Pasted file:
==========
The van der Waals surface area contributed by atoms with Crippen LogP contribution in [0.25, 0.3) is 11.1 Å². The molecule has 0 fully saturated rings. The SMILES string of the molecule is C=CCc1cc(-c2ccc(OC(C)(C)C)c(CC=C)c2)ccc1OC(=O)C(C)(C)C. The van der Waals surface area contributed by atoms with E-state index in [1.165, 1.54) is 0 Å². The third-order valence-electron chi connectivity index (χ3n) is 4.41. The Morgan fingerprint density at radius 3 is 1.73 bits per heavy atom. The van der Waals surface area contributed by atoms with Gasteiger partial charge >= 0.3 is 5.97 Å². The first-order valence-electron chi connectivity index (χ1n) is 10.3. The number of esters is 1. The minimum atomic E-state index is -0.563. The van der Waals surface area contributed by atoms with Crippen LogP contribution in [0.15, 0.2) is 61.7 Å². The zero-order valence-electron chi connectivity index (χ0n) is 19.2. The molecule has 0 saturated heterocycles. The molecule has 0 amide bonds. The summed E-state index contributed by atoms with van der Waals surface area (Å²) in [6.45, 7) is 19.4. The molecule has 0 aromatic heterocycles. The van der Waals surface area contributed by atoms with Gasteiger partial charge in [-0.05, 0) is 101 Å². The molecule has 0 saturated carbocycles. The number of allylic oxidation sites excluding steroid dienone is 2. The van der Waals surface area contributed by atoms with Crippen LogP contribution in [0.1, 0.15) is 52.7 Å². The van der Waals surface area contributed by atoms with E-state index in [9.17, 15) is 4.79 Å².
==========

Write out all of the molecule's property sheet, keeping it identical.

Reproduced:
The van der Waals surface area contributed by atoms with Crippen LogP contribution in [0.25, 0.3) is 11.1 Å². The molecule has 0 fully saturated rings. The SMILES string of the molecule is C=CCc1cc(-c2ccc(OC(C)(C)C)c(CC=C)c2)ccc1OC(=O)C(C)(C)C. The van der Waals surface area contributed by atoms with E-state index in [1.165, 1.54) is 0 Å². The third-order valence-electron chi connectivity index (χ3n) is 4.41. The Morgan fingerprint density at radius 3 is 1.73 bits per heavy atom. The van der Waals surface area contributed by atoms with Gasteiger partial charge >= 0.3 is 5.97 Å². The first-order valence-electron chi connectivity index (χ1n) is 10.3. The number of esters is 1. The minimum atomic E-state index is -0.563. The van der Waals surface area contributed by atoms with Crippen LogP contribution in [0.15, 0.2) is 61.7 Å². The zero-order valence-electron chi connectivity index (χ0n) is 19.2. The molecule has 0 saturated heterocycles. The molecule has 0 amide bonds. The summed E-state index contributed by atoms with van der Waals surface area (Å²) in [6.45, 7) is 19.4. The molecule has 0 aromatic heterocycles. The van der Waals surface area contributed by atoms with Gasteiger partial charge in [-0.05, 0) is 101 Å². The molecule has 0 saturated carbocycles. The number of allylic oxidation sites excluding steroid dienone is 2. The van der Waals surface area contributed by atoms with Crippen LogP contribution in [0.1, 0.15) is 52.7 Å². The van der Waals surface area contributed by atoms with E-state index in [9.17, 15) is 4.79 Å².